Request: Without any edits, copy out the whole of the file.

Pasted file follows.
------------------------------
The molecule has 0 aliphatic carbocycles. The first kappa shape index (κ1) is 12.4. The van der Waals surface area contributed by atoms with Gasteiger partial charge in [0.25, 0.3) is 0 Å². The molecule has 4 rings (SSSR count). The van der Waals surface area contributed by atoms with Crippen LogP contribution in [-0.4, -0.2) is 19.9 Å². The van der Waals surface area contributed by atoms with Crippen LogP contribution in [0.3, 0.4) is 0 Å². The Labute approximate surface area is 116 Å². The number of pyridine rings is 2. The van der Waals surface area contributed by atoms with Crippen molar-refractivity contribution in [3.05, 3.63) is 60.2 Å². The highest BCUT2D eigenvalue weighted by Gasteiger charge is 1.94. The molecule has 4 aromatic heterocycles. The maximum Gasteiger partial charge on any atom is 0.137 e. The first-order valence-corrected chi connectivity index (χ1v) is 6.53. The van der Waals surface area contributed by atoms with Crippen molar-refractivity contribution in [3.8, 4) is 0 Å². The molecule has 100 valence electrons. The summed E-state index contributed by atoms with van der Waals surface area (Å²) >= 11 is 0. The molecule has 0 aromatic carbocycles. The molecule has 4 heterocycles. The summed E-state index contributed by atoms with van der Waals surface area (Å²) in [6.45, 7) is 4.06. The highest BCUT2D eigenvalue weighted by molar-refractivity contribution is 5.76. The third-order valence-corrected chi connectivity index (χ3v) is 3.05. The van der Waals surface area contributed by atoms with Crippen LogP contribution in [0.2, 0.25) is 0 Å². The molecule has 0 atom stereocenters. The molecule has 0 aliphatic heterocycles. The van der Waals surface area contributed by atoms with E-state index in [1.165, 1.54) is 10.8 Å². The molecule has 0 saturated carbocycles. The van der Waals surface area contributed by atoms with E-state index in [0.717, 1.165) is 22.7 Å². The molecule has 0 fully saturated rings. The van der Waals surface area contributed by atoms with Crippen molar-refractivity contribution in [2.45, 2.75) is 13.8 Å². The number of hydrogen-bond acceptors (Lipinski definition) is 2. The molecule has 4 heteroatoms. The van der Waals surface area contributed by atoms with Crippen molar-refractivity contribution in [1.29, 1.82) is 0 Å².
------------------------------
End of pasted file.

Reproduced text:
The molecule has 0 aliphatic carbocycles. The first kappa shape index (κ1) is 12.4. The van der Waals surface area contributed by atoms with Gasteiger partial charge in [0.25, 0.3) is 0 Å². The molecule has 4 rings (SSSR count). The van der Waals surface area contributed by atoms with Crippen LogP contribution in [-0.4, -0.2) is 19.9 Å². The van der Waals surface area contributed by atoms with Crippen LogP contribution in [0.3, 0.4) is 0 Å². The Labute approximate surface area is 116 Å². The number of pyridine rings is 2. The van der Waals surface area contributed by atoms with Crippen molar-refractivity contribution in [3.05, 3.63) is 60.2 Å². The highest BCUT2D eigenvalue weighted by Gasteiger charge is 1.94. The molecule has 4 aromatic heterocycles. The maximum Gasteiger partial charge on any atom is 0.137 e. The first-order valence-corrected chi connectivity index (χ1v) is 6.53. The van der Waals surface area contributed by atoms with Crippen molar-refractivity contribution in [3.8, 4) is 0 Å². The molecule has 100 valence electrons. The summed E-state index contributed by atoms with van der Waals surface area (Å²) >= 11 is 0. The molecule has 0 aromatic carbocycles. The molecule has 4 heterocycles. The summed E-state index contributed by atoms with van der Waals surface area (Å²) in [6.45, 7) is 4.06. The highest BCUT2D eigenvalue weighted by molar-refractivity contribution is 5.76. The third-order valence-corrected chi connectivity index (χ3v) is 3.05. The van der Waals surface area contributed by atoms with Crippen LogP contribution in [0.2, 0.25) is 0 Å². The molecule has 0 atom stereocenters. The molecule has 0 aliphatic heterocycles. The van der Waals surface area contributed by atoms with E-state index in [1.165, 1.54) is 10.8 Å². The molecule has 0 saturated carbocycles. The van der Waals surface area contributed by atoms with E-state index in [0.717, 1.165) is 22.7 Å². The molecule has 0 fully saturated rings. The van der Waals surface area contributed by atoms with Crippen molar-refractivity contribution in [2.45, 2.75) is 13.8 Å². The number of hydrogen-bond acceptors (Lipinski definition) is 2. The molecule has 4 heteroatoms. The van der Waals surface area contributed by atoms with Crippen molar-refractivity contribution in [1.29, 1.82) is 0 Å².